Needless to say, Milo and his friends escape—but it took me years to make my escape as well, and as we all know, the Terrible Trivium is always lurking nearby, ready to snatch us up. It’s for that reason that I try to reread The Phantom Tollbooth every couple of years, if only as a reminder that the world is full of books and ideas and art and music, that I have all the tools I need to be a real human being, and that as much as I’d like to live in Juster’s world—which is the greatest children’s book of the twentieth century—there’s just so much to do right here.

As a bonus, here’s the map I drew for my wedding day, inspired by Jules Feiffer’s beautiful endpapers:

Tree of Codes and the power of constraints

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The more I think about Tree of Codes, the more I’m reminded of another Woody Allen observation, which also appears in Eric Lax’s book:

There’s no question that comedy is harder to do than serious stuff. There’s also no question in my mind that comedy is less valuable than serious stuff.

Similarly, it’s clear that Tree of Codes was much harder to write, at least in some ways, than most conventional novels, but in the end, it’s also probably less valuable. I’d much rather see Foer really tackle a genre piece, for example, after the fashion of Michael Chabon, although I don’t see this happening anytime soon.

Still, there’s something to be said for an artist willing to work under such serious constraints. Writers, in particular, stand to benefit from deliberate restrictions, much more than, say, filmmakers, who are already forced to deal with severe constraints—of time, budget, location—that don’t apply to fiction. (The history of film, unless you’re James Cameron, is a history of solving problems using limited resources.) A writer is limited only by talent, and perhaps by time, which means that most restrictions need to be imposed from the outside. Which is often a good idea.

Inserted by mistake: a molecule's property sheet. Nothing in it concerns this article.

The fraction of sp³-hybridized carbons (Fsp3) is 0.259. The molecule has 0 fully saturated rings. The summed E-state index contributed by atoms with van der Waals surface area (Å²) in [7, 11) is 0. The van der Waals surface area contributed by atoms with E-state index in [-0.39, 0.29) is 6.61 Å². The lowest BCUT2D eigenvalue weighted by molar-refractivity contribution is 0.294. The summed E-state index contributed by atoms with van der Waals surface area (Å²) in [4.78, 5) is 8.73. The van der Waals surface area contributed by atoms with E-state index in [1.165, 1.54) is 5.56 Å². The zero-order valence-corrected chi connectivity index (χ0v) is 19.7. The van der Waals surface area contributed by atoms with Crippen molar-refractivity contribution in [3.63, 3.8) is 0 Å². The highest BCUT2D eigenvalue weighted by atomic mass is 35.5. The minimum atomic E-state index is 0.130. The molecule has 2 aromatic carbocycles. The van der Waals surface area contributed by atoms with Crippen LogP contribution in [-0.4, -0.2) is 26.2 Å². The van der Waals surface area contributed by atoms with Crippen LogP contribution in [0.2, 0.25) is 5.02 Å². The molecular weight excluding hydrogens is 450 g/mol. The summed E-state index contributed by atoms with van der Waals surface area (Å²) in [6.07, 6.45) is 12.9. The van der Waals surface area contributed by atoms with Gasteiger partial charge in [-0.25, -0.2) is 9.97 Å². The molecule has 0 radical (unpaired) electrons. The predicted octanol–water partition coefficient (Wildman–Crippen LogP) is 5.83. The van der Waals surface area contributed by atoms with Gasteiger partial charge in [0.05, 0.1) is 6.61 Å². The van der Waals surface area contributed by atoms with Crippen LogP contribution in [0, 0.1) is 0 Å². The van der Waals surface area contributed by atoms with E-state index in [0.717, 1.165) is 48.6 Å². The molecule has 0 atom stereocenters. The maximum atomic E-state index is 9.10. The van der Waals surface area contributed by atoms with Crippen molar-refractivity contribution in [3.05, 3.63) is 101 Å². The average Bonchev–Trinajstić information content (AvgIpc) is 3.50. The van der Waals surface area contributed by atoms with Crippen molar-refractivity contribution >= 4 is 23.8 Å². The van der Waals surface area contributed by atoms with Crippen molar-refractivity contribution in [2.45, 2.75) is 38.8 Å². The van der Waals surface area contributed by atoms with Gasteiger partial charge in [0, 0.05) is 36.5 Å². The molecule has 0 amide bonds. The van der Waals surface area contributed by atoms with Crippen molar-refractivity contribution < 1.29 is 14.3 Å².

So what form should these restrictions take? You could try writing under a set of challenging formal rules, as poets do, or within a massive symbolic architecture, like Dante and Joyce. But for ordinary mortals, the most productive constraint is a very different one, and it’s such an important point that I’m putting it in boldface:

For most writers, the best and most useful constraint is genre.

Genre is often seen as a crutch, allowing a writer to let established formulas take the place of invention—but ideally, the opposite is true. By pushing back against a genre’s conventions, and finding ways of telling fresh stories within those constraints, a writer is forced to be much more inventive than if he or she had complete narrative freedom. As P.D. James puts it in The Paris Review:

…I thought writing a detective story would be a wonderful apprenticeship for a “serious” novelist, because a detective story is very easy to write badly but difficult to write well. There is so much you have to fit into eighty or ninety-thousand words—not just creating a puzzle, but an atmosphere, a setting, characters…Then when the first one worked, I continued, and I came to believe that it is perfectly possible to remain within the constraints and conventions of the genre and be a serious writer, saying something true about men and women and their relationships and the society in which they live.

It’s even possible, she might have added, to discover things about men and women that wouldn’t have occurred to the author at all without the genre’s constraints. This is also one of the virtues of an intricate plot, which can test a writer’s ingenuity as much as any elaborate symbolic structure, and has the additional benefit of not being unreadable. Which, really, isn’t a bad place to start.

Written by nevalalee

December 2, 2010 at 7:26 pm